In my experience, nothing beats a south-facing barn. On cold sunny winter days like today, with the snow blue and crunchy and the mud frozen into hard ridges underfoot, the morning sun rises at just the right angle to flood both stalls with sunshine right to the back wall. Lucky equines, to be snug and dry and munching breakfast while sunbathing.

In the summer the sun tracks much higher in the sky, and except in the very early morning the stalls, thanks to the roof’s overhang, are plunged into deep shade, a cool retreat from the heat of the day.

Our prevailing south westerlies and winter northerlies are well blocked by the barn’s design. In stormy weather, the big sliding barn doors may sway a bit in the wind, but they never slam open, or shut. The rain never blows inside the open stalls either. It’s the height of mud season right now, and except where our little desert flower donks have peed the stall floors remain dry as a bone. Resourceful and fastidious donks have set up their own temporary “indoor” pee spot, about 2 x 2 feet, which they use carefully and exclusively, so they can avoid putting even one dainty hoof on that horrible white stuff. They have a separate small spot where they deposit their manure. Good donks, this makes them easy to clean up after.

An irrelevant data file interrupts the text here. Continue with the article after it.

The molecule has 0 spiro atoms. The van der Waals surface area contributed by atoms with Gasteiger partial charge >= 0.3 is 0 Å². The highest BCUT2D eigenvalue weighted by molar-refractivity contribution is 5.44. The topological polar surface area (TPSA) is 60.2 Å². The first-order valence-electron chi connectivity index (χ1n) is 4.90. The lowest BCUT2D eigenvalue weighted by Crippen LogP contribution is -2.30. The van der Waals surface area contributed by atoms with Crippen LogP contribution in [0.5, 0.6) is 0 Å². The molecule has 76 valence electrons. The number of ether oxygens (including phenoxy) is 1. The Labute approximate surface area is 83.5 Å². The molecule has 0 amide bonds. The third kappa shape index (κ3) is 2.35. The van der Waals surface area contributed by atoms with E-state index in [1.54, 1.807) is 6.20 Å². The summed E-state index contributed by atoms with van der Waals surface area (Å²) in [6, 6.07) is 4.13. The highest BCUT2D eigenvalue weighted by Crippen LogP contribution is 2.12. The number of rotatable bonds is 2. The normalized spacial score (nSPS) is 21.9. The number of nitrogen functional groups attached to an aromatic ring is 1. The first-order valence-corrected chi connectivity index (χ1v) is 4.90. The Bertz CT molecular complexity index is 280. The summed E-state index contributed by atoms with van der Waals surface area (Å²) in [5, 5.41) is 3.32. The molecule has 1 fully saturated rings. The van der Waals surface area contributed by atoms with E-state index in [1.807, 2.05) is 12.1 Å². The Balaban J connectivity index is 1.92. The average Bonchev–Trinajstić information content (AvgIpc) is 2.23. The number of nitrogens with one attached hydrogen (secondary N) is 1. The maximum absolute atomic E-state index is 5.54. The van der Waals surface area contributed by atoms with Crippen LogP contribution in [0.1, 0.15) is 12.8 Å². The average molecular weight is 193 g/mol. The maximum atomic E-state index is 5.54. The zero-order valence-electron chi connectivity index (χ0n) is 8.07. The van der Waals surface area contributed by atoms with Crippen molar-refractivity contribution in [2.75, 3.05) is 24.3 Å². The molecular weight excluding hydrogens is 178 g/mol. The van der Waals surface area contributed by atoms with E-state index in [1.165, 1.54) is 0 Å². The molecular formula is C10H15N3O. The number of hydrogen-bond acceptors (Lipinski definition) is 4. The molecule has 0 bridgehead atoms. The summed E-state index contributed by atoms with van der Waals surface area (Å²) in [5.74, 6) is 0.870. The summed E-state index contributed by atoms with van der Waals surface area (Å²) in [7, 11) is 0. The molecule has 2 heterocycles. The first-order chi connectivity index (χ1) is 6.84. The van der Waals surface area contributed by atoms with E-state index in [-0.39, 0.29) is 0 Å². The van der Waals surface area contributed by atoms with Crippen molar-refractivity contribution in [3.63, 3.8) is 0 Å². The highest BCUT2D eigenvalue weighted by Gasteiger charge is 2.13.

The loft stores upwards of 250 bales of hay and thanks to our new roof vent keeps it dry and mold-free year round – an impressive achievement in our wet west coast climate and a real money saver, since we can buy enough hay for the whole year at the peak of haying season and at its best price.

I don’t know if the builders were barn design experts, or if our barn’s functionality was just a happy accident, but either way, the almost fifty year old building still does its job beautifully. Over the past few years, it’s needed some restoration work, as well as a new roof, and it’s been money well spent and a job well done by our soon to be son-in-law. This morning, as I hung out enjoying the sunshine and listening to the equines contentedly munching their hay (such a peaceful sound), I once again quietly thanked whoever designed and built it. Form and function, this humble barn has it all.